Learners typically go through four stages when learning a new skill: the learner will initially start off unaware of their lack of a particular skill and be an in unconscious incompetence phase. They will then have realisation of the importance of a skill but will be unable to complete the skill to the desired standard due to lack of knowledge, practice and experience (conscious incompetence). Through deliberate practice and conscious attention and effort, the learner will begin to master the skill (conscious competence) and finally, after a period of practice, the learner will be able to perform the skill effortlessly without much conscious thought (unconscious competence). The two middle stages of conscious incompetence and conscious competence reflect the learning dip.

During any change that will involve people learning a new skill in which they were previously highly competent, a learning dip will occur. However, although organisations and managers typically expect the productivity impacts of the learning dip, few plan for it.

You need to account for the learning dip in both the change plan and learning plan by allowing for activities to take longer and forecasting extra time for completion of these affected tasks. You can offset this by bringing in extra resources to support the team and task completion, ensuring effective training provisions, encouraging learners and acknowledging and celebrating when performance begins to improve. This can significantly reduce the amount of time that learners spend in the learning dip stages, increase the number of individuals achieving skill mastery and speed up the time taken for them to achieve the milestone.

Creating a safe learning environment

To motivate people to make a desired change, it is necessary to create sufficient survival anxiety to destabilise the current situation and drive them forward. At the same time, it is necessary to support people in such a way that they feel safe enough to learn effectively so that their learning anxiety is kept as low as possible.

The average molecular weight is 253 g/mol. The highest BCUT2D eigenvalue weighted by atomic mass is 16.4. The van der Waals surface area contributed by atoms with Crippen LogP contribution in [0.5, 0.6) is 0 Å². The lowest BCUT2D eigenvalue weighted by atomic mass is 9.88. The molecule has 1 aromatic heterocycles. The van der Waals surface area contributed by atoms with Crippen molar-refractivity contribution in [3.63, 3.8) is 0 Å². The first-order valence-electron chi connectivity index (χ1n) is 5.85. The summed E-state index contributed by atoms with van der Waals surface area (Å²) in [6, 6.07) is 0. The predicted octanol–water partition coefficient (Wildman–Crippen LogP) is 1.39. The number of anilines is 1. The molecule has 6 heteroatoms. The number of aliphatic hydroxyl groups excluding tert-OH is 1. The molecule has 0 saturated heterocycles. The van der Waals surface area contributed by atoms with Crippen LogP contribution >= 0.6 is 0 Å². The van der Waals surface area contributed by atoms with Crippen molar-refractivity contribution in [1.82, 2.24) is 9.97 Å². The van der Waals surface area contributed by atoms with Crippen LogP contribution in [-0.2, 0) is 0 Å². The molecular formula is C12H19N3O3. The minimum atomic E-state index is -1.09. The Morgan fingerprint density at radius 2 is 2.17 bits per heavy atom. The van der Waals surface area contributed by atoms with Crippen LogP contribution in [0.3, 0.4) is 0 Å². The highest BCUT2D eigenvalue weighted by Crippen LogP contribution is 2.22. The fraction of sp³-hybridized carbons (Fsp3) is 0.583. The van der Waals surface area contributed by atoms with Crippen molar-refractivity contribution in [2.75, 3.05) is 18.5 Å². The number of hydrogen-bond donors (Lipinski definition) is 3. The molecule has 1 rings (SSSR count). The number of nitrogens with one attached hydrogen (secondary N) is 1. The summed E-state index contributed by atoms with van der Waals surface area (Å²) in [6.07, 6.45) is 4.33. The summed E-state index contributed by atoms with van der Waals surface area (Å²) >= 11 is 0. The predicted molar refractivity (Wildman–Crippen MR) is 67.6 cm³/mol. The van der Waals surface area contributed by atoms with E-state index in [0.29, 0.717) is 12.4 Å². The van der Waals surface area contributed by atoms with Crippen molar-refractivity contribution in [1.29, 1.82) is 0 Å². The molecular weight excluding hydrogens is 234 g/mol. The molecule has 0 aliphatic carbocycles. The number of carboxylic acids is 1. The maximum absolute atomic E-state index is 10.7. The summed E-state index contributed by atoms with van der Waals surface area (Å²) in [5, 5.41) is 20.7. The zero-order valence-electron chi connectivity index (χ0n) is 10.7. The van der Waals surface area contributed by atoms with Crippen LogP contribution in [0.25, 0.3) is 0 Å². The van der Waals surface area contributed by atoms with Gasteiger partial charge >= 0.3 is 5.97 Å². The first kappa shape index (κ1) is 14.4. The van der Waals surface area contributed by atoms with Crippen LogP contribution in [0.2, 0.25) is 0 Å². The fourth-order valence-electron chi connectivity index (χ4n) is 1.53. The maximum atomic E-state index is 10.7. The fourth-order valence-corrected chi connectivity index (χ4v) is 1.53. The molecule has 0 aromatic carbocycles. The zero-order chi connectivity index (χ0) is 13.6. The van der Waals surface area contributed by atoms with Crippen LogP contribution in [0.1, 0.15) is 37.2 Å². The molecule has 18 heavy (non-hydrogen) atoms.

Learning anxiety is the fear individuals have at the thought of having to try something new for fear that it will be too difficult, that they will look stupid in the attempt or that they will have to part from old habits that have worked for them in the past.

Organisations can reduce the extent to which their people suffer from learning anxiety by creating a safe learning environment that promotes psychological safety, has continuous support and encouragement and offers coaching opportunities so that learners do not feel alone or nervous whilst going through the learning process. A safe learning environment gives people the confidence to try and give their full effort and commitment.

There’s a lot to consider when it comes to creating a strategy that addresses varied learning preferences. But you don’t have to take on this important step alone. Afiniti has an expansive background in helping organisations to achieve their change goals by embedding effective learning strategies. Get in touch and we’d be happy to talk about how we can help you land your change.

Brionni Simmons
Brionni Simmons
With an MSc in Occupational and Organisational Psychology, Brionni is an enthusiastic and passionate change consultant with experience in various industries including energy, manufacturing and social care.
Get in touch!
If you'd like to discuss your change with one of our specialists, email

To get the latest change tips, advice and guidance directly to your inbox, sign up to our monthly Business Change Digest.

Related Insights

© 2024 Afiniti